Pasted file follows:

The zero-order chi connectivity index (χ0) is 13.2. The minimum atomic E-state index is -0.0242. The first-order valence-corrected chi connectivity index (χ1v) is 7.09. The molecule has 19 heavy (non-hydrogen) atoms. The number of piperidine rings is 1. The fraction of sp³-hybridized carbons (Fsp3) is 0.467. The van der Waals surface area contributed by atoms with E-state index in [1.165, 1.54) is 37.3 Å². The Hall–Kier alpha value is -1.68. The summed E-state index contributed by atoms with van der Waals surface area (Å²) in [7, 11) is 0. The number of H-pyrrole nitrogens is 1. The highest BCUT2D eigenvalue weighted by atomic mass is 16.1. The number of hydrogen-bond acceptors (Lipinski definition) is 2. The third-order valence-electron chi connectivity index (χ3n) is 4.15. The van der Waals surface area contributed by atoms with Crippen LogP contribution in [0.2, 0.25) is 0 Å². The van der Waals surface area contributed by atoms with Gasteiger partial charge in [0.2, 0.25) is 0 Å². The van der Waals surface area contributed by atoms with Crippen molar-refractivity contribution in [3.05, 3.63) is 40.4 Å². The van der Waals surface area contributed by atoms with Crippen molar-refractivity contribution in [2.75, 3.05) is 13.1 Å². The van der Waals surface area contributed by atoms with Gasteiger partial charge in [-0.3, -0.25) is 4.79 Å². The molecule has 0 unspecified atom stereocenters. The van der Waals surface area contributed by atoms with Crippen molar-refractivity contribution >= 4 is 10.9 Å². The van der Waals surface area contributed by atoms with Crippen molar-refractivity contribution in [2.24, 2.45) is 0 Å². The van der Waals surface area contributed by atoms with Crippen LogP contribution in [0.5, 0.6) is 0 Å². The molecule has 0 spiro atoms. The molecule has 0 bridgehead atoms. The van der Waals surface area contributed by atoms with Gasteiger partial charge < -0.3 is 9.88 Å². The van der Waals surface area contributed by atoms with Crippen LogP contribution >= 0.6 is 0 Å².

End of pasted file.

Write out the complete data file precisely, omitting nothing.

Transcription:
The zero-order chi connectivity index (χ0) is 13.2. The minimum atomic E-state index is -0.0242. The first-order valence-corrected chi connectivity index (χ1v) is 7.09. The molecule has 19 heavy (non-hydrogen) atoms. The number of piperidine rings is 1. The fraction of sp³-hybridized carbons (Fsp3) is 0.467. The van der Waals surface area contributed by atoms with E-state index in [1.165, 1.54) is 37.3 Å². The Hall–Kier alpha value is -1.68. The summed E-state index contributed by atoms with van der Waals surface area (Å²) in [7, 11) is 0. The number of H-pyrrole nitrogens is 1. The highest BCUT2D eigenvalue weighted by atomic mass is 16.1. The number of hydrogen-bond acceptors (Lipinski definition) is 2. The third-order valence-electron chi connectivity index (χ3n) is 4.15. The van der Waals surface area contributed by atoms with Crippen LogP contribution in [0.2, 0.25) is 0 Å². The van der Waals surface area contributed by atoms with Gasteiger partial charge in [0.2, 0.25) is 0 Å². The van der Waals surface area contributed by atoms with Crippen molar-refractivity contribution in [3.05, 3.63) is 40.4 Å². The van der Waals surface area contributed by atoms with Crippen molar-refractivity contribution in [2.75, 3.05) is 13.1 Å². The van der Waals surface area contributed by atoms with Gasteiger partial charge in [-0.3, -0.25) is 4.79 Å². The molecule has 0 unspecified atom stereocenters. The van der Waals surface area contributed by atoms with Crippen molar-refractivity contribution >= 4 is 10.9 Å². The van der Waals surface area contributed by atoms with Crippen molar-refractivity contribution in [2.24, 2.45) is 0 Å². The van der Waals surface area contributed by atoms with Crippen LogP contribution in [0.5, 0.6) is 0 Å². The molecule has 0 spiro atoms. The molecule has 0 bridgehead atoms. The van der Waals surface area contributed by atoms with Gasteiger partial charge < -0.3 is 9.88 Å². The van der Waals surface area contributed by atoms with Crippen LogP contribution >= 0.6 is 0 Å².